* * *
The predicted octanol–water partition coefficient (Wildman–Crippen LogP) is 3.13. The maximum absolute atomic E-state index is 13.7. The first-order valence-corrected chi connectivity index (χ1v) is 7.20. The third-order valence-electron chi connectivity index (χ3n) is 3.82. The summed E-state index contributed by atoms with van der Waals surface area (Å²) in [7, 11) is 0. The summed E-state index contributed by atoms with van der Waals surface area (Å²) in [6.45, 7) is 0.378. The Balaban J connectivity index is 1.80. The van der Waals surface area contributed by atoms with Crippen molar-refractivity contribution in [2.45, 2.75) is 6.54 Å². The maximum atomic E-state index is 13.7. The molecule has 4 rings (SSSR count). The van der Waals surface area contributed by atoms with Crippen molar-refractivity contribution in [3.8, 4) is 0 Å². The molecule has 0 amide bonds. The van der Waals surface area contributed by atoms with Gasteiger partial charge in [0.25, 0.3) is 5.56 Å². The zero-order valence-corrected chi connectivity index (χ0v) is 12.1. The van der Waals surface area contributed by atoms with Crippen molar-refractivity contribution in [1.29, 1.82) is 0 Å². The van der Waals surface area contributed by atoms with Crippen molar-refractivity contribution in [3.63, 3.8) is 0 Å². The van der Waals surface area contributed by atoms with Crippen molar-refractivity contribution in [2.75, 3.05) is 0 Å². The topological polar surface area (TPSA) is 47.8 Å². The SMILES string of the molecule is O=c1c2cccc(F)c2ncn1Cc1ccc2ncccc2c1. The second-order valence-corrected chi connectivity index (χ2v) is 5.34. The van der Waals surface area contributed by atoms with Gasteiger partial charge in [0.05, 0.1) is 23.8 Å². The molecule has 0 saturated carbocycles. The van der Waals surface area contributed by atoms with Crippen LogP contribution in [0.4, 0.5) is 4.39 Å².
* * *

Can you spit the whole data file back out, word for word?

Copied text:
The predicted octanol–water partition coefficient (Wildman–Crippen LogP) is 3.13. The maximum absolute atomic E-state index is 13.7. The first-order valence-corrected chi connectivity index (χ1v) is 7.20. The third-order valence-electron chi connectivity index (χ3n) is 3.82. The summed E-state index contributed by atoms with van der Waals surface area (Å²) in [7, 11) is 0. The summed E-state index contributed by atoms with van der Waals surface area (Å²) in [6.45, 7) is 0.378. The Balaban J connectivity index is 1.80. The van der Waals surface area contributed by atoms with Crippen molar-refractivity contribution in [2.45, 2.75) is 6.54 Å². The maximum atomic E-state index is 13.7. The molecule has 4 rings (SSSR count). The van der Waals surface area contributed by atoms with Crippen molar-refractivity contribution in [3.8, 4) is 0 Å². The molecule has 0 amide bonds. The van der Waals surface area contributed by atoms with Gasteiger partial charge in [0.25, 0.3) is 5.56 Å². The zero-order valence-corrected chi connectivity index (χ0v) is 12.1. The van der Waals surface area contributed by atoms with Crippen molar-refractivity contribution in [1.29, 1.82) is 0 Å². The van der Waals surface area contributed by atoms with Crippen molar-refractivity contribution in [3.63, 3.8) is 0 Å². The van der Waals surface area contributed by atoms with Crippen molar-refractivity contribution in [2.75, 3.05) is 0 Å². The topological polar surface area (TPSA) is 47.8 Å². The SMILES string of the molecule is O=c1c2cccc(F)c2ncn1Cc1ccc2ncccc2c1. The second-order valence-corrected chi connectivity index (χ2v) is 5.34. The van der Waals surface area contributed by atoms with Gasteiger partial charge in [0.05, 0.1) is 23.8 Å². The molecule has 0 saturated carbocycles. The van der Waals surface area contributed by atoms with Crippen LogP contribution in [0.4, 0.5) is 4.39 Å².